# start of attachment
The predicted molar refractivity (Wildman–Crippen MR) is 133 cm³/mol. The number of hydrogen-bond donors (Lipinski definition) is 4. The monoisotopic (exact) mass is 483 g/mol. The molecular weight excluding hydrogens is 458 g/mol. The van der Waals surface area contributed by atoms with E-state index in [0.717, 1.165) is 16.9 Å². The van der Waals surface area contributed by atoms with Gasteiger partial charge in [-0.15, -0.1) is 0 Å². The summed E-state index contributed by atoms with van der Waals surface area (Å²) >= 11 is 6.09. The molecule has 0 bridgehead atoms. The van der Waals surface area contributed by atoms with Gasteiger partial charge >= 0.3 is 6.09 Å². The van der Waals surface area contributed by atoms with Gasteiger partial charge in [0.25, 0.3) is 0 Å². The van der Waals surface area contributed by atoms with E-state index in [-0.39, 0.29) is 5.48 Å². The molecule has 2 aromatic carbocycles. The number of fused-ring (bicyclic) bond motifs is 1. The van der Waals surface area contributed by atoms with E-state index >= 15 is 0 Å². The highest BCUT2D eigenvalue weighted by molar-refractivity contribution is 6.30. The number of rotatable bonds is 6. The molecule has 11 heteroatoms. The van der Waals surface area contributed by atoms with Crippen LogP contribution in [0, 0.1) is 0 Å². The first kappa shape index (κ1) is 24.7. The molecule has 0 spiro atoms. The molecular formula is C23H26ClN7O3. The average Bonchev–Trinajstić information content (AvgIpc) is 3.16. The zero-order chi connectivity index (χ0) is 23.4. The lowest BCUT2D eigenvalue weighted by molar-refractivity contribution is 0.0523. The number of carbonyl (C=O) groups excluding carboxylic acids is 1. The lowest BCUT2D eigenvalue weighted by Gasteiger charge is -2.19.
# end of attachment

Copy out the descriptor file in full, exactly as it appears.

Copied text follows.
The predicted molar refractivity (Wildman–Crippen MR) is 133 cm³/mol. The number of hydrogen-bond donors (Lipinski definition) is 4. The monoisotopic (exact) mass is 483 g/mol. The molecular weight excluding hydrogens is 458 g/mol. The van der Waals surface area contributed by atoms with E-state index in [0.717, 1.165) is 16.9 Å². The van der Waals surface area contributed by atoms with Gasteiger partial charge in [-0.15, -0.1) is 0 Å². The summed E-state index contributed by atoms with van der Waals surface area (Å²) >= 11 is 6.09. The molecule has 0 bridgehead atoms. The van der Waals surface area contributed by atoms with Gasteiger partial charge >= 0.3 is 6.09 Å². The van der Waals surface area contributed by atoms with Gasteiger partial charge in [0.25, 0.3) is 0 Å². The van der Waals surface area contributed by atoms with E-state index in [-0.39, 0.29) is 5.48 Å². The molecule has 2 aromatic carbocycles. The number of fused-ring (bicyclic) bond motifs is 1. The van der Waals surface area contributed by atoms with E-state index >= 15 is 0 Å². The highest BCUT2D eigenvalue weighted by molar-refractivity contribution is 6.30. The number of rotatable bonds is 6. The molecule has 11 heteroatoms. The van der Waals surface area contributed by atoms with Crippen LogP contribution in [0, 0.1) is 0 Å². The first kappa shape index (κ1) is 24.7. The molecule has 0 spiro atoms. The molecular formula is C23H26ClN7O3. The average Bonchev–Trinajstić information content (AvgIpc) is 3.16. The zero-order chi connectivity index (χ0) is 23.4. The lowest BCUT2D eigenvalue weighted by molar-refractivity contribution is 0.0523. The number of carbonyl (C=O) groups excluding carboxylic acids is 1. The lowest BCUT2D eigenvalue weighted by Gasteiger charge is -2.19.